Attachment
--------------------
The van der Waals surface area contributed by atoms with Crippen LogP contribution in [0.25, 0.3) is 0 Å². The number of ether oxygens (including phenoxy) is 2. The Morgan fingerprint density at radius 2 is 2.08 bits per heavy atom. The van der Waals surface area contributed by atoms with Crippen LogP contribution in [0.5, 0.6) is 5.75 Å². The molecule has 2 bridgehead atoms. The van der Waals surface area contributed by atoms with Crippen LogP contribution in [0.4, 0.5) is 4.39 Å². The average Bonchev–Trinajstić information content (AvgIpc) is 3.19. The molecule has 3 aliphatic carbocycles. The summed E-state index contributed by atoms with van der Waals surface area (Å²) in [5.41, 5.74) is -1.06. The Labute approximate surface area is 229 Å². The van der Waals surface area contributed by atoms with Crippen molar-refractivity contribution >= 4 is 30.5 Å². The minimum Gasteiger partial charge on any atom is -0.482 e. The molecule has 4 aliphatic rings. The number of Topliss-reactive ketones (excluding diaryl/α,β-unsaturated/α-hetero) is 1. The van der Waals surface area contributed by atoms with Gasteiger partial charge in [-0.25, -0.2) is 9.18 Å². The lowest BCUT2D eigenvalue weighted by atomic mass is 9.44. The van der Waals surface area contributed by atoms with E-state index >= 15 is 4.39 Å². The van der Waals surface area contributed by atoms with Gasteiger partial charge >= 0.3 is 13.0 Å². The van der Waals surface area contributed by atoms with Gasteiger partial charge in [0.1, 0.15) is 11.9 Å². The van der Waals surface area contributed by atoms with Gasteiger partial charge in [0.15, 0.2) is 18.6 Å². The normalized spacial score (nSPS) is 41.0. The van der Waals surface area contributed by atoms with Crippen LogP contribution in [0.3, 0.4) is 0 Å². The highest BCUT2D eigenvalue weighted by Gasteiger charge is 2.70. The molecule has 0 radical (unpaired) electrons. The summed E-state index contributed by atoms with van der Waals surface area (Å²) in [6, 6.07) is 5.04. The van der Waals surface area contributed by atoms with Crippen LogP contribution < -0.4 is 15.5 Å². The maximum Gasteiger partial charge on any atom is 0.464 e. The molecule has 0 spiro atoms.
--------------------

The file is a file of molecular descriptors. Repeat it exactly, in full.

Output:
The van der Waals surface area contributed by atoms with Crippen LogP contribution in [0.25, 0.3) is 0 Å². The number of ether oxygens (including phenoxy) is 2. The Morgan fingerprint density at radius 2 is 2.08 bits per heavy atom. The van der Waals surface area contributed by atoms with Crippen LogP contribution in [0.5, 0.6) is 5.75 Å². The molecule has 2 bridgehead atoms. The van der Waals surface area contributed by atoms with Crippen LogP contribution in [0.4, 0.5) is 4.39 Å². The average Bonchev–Trinajstić information content (AvgIpc) is 3.19. The molecule has 3 aliphatic carbocycles. The summed E-state index contributed by atoms with van der Waals surface area (Å²) in [5.41, 5.74) is -1.06. The Labute approximate surface area is 229 Å². The van der Waals surface area contributed by atoms with Crippen molar-refractivity contribution >= 4 is 30.5 Å². The minimum Gasteiger partial charge on any atom is -0.482 e. The molecule has 4 aliphatic rings. The number of Topliss-reactive ketones (excluding diaryl/α,β-unsaturated/α-hetero) is 1. The van der Waals surface area contributed by atoms with Gasteiger partial charge in [-0.25, -0.2) is 9.18 Å². The lowest BCUT2D eigenvalue weighted by atomic mass is 9.44. The van der Waals surface area contributed by atoms with E-state index >= 15 is 4.39 Å². The van der Waals surface area contributed by atoms with Gasteiger partial charge >= 0.3 is 13.0 Å². The van der Waals surface area contributed by atoms with Gasteiger partial charge in [0.1, 0.15) is 11.9 Å². The van der Waals surface area contributed by atoms with Gasteiger partial charge in [0.15, 0.2) is 18.6 Å². The normalized spacial score (nSPS) is 41.0. The van der Waals surface area contributed by atoms with Crippen LogP contribution in [0.3, 0.4) is 0 Å². The highest BCUT2D eigenvalue weighted by Gasteiger charge is 2.70. The molecule has 0 radical (unpaired) electrons. The summed E-state index contributed by atoms with van der Waals surface area (Å²) in [6, 6.07) is 5.04. The van der Waals surface area contributed by atoms with Crippen LogP contribution < -0.4 is 15.5 Å². The maximum Gasteiger partial charge on any atom is 0.464 e. The molecule has 0 spiro atoms.